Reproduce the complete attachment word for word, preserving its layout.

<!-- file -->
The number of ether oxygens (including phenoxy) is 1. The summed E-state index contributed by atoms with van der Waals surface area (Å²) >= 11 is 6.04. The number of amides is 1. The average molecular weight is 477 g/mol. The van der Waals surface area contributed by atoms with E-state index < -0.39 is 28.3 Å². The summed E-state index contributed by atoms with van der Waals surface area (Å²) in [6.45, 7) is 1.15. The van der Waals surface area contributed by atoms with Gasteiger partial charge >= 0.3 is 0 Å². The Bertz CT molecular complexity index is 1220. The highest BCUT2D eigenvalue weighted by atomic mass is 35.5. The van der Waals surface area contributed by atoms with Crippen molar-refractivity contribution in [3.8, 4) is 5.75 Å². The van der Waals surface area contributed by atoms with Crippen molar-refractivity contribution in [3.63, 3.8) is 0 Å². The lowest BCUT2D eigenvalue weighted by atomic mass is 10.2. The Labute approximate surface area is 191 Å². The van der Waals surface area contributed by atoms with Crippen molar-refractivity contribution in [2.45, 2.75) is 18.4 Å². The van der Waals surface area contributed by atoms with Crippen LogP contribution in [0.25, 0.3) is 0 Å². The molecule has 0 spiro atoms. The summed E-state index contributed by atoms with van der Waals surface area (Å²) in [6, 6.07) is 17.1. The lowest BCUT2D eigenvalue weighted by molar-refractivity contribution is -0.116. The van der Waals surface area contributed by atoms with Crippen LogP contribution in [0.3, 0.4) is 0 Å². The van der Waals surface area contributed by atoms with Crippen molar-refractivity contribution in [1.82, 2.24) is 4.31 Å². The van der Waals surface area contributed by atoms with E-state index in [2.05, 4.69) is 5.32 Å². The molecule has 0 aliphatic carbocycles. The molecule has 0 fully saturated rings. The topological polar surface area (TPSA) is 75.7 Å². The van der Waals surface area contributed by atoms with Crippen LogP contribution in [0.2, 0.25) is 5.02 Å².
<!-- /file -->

The number of ether oxygens (including phenoxy) is 1. The summed E-state index contributed by atoms with van der Waals surface area (Å²) >= 11 is 6.04. The number of amides is 1. The average molecular weight is 477 g/mol. The van der Waals surface area contributed by atoms with E-state index < -0.39 is 28.3 Å². The summed E-state index contributed by atoms with van der Waals surface area (Å²) in [6.45, 7) is 1.15. The van der Waals surface area contributed by atoms with Gasteiger partial charge >= 0.3 is 0 Å². The Bertz CT molecular complexity index is 1220. The highest BCUT2D eigenvalue weighted by atomic mass is 35.5. The van der Waals surface area contributed by atoms with Crippen molar-refractivity contribution in [3.8, 4) is 5.75 Å². The van der Waals surface area contributed by atoms with Crippen molar-refractivity contribution in [3.63, 3.8) is 0 Å². The lowest BCUT2D eigenvalue weighted by atomic mass is 10.2. The Labute approximate surface area is 191 Å². The van der Waals surface area contributed by atoms with Crippen molar-refractivity contribution in [2.45, 2.75) is 18.4 Å². The van der Waals surface area contributed by atoms with Crippen LogP contribution in [0.25, 0.3) is 0 Å². The molecule has 0 spiro atoms. The summed E-state index contributed by atoms with van der Waals surface area (Å²) in [6, 6.07) is 17.1. The lowest BCUT2D eigenvalue weighted by molar-refractivity contribution is -0.116. The van der Waals surface area contributed by atoms with Crippen LogP contribution in [0.3, 0.4) is 0 Å². The van der Waals surface area contributed by atoms with Crippen molar-refractivity contribution in [1.82, 2.24) is 4.31 Å². The van der Waals surface area contributed by atoms with E-state index in [2.05, 4.69) is 5.32 Å². The molecule has 0 aliphatic carbocycles. The molecule has 0 fully saturated rings. The topological polar surface area (TPSA) is 75.7 Å². The van der Waals surface area contributed by atoms with Crippen LogP contribution in [0.2, 0.25) is 5.02 Å².